Setting up the AFC is somewhat tricky since the AFC bandwidth is very narrow. Also, the section in the manual regarding alignment of this circuit is beautifully vague. The AFC discriminator uses a nominally 90KHz crystal with what appears to be different series and parallel resonances. This is where the manual is a bit vague, so my intension is to use my network analyser to come up with a method of guaranteeing that the upper and lower resonances are equally spaced either side of 90KHz (5 x 18KHz), which should equate to 100KHz. So far I have been unsuccessful, but I’m working on it. Baseband output is as per the RA218: headphones or 600-ohm line. The RA98 is also the only ISB adapter in the series to provide AGC control of the receiver.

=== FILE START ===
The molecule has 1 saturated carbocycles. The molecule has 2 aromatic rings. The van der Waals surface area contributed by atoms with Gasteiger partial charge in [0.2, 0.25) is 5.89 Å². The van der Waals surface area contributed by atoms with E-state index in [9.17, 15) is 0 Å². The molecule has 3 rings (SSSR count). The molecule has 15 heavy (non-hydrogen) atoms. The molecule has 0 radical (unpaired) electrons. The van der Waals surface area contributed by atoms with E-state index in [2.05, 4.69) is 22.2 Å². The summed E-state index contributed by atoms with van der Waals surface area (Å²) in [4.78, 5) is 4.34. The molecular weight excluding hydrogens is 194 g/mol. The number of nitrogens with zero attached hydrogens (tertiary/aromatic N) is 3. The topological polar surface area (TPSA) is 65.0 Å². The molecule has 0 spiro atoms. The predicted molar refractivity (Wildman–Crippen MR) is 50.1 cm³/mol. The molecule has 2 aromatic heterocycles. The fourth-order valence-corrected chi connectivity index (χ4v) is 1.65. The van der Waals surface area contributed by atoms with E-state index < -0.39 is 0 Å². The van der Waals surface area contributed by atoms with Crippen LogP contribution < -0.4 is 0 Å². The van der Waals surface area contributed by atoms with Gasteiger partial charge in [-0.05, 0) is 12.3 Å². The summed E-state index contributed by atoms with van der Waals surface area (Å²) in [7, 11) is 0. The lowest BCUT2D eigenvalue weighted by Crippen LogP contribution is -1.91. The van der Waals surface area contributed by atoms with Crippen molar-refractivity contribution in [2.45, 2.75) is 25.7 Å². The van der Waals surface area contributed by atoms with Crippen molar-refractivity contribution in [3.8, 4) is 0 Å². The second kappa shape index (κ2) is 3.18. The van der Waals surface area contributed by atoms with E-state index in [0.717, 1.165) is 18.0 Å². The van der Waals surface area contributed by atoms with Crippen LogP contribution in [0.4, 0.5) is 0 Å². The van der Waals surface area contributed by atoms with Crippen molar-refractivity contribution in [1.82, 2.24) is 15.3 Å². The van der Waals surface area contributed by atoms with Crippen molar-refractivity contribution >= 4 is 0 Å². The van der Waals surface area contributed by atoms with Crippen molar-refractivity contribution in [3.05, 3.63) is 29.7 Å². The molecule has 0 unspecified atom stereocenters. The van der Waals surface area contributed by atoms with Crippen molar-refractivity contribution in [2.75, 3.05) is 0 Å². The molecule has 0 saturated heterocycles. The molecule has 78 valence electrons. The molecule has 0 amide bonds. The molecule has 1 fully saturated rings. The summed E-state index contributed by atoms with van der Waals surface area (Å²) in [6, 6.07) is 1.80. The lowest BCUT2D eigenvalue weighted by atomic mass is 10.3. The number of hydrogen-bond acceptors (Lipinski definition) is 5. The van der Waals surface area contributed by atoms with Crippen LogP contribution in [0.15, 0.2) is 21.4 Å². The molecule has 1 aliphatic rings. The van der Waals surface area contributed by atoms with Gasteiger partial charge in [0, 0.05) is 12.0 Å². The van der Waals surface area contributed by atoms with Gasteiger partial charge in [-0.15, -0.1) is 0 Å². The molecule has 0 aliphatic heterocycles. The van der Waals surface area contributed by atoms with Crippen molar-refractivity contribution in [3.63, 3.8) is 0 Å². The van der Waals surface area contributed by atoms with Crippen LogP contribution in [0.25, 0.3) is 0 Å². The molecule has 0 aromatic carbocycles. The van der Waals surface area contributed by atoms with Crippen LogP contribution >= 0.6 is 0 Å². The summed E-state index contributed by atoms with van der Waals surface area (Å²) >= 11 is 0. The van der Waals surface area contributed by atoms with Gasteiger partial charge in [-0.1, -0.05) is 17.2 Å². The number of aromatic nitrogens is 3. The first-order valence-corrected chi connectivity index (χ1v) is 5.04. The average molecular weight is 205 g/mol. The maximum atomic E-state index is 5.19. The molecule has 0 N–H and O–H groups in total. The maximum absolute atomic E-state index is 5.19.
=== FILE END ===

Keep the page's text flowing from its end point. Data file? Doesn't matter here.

The BBC used banks of these with modified filter bandwidths at their Ascension Island re-broadcast station. some interesting photographs can be found here and here.
RA98 Block Diagram

Next post in the series:
The Racal RA98